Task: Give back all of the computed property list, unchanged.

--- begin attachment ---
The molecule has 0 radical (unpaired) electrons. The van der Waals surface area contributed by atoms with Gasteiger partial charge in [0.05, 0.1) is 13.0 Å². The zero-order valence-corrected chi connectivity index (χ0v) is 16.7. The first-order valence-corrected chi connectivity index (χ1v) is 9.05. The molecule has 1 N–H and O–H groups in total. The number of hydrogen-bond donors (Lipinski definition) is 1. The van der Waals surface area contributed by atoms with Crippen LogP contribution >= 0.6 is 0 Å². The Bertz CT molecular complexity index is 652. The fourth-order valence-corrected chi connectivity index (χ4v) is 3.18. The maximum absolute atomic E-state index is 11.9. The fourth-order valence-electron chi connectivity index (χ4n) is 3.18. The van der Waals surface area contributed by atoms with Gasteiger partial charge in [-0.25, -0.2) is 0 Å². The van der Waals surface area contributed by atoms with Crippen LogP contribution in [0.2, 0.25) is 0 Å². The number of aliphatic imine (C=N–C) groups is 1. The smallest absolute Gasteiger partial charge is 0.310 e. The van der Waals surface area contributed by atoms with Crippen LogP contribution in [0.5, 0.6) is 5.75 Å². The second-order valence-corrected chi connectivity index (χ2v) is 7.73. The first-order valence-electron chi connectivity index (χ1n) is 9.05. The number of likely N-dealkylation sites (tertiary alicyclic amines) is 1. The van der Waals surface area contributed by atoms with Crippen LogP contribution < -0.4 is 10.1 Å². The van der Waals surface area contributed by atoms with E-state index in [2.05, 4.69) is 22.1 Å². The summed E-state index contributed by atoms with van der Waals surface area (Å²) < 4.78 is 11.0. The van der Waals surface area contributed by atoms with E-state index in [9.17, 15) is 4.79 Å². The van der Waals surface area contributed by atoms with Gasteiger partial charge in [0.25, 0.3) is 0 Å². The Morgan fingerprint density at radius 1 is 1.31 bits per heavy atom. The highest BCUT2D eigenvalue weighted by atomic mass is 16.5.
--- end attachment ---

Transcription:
The molecule has 0 radical (unpaired) electrons. The van der Waals surface area contributed by atoms with Gasteiger partial charge in [0.05, 0.1) is 13.0 Å². The zero-order valence-corrected chi connectivity index (χ0v) is 16.7. The first-order valence-corrected chi connectivity index (χ1v) is 9.05. The molecule has 1 N–H and O–H groups in total. The number of hydrogen-bond donors (Lipinski definition) is 1. The van der Waals surface area contributed by atoms with Crippen LogP contribution >= 0.6 is 0 Å². The Bertz CT molecular complexity index is 652. The fourth-order valence-corrected chi connectivity index (χ4v) is 3.18. The maximum absolute atomic E-state index is 11.9. The fourth-order valence-electron chi connectivity index (χ4n) is 3.18. The van der Waals surface area contributed by atoms with Gasteiger partial charge in [-0.25, -0.2) is 0 Å². The van der Waals surface area contributed by atoms with Crippen LogP contribution in [0.2, 0.25) is 0 Å². The number of aliphatic imine (C=N–C) groups is 1. The smallest absolute Gasteiger partial charge is 0.310 e. The van der Waals surface area contributed by atoms with Crippen LogP contribution in [0.5, 0.6) is 5.75 Å². The second-order valence-corrected chi connectivity index (χ2v) is 7.73. The first-order valence-electron chi connectivity index (χ1n) is 9.05. The number of likely N-dealkylation sites (tertiary alicyclic amines) is 1. The van der Waals surface area contributed by atoms with Crippen LogP contribution < -0.4 is 10.1 Å². The van der Waals surface area contributed by atoms with E-state index in [2.05, 4.69) is 22.1 Å². The summed E-state index contributed by atoms with van der Waals surface area (Å²) < 4.78 is 11.0. The van der Waals surface area contributed by atoms with E-state index in [9.17, 15) is 4.79 Å². The van der Waals surface area contributed by atoms with Gasteiger partial charge in [0.25, 0.3) is 0 Å². The Morgan fingerprint density at radius 1 is 1.31 bits per heavy atom. The highest BCUT2D eigenvalue weighted by atomic mass is 16.5.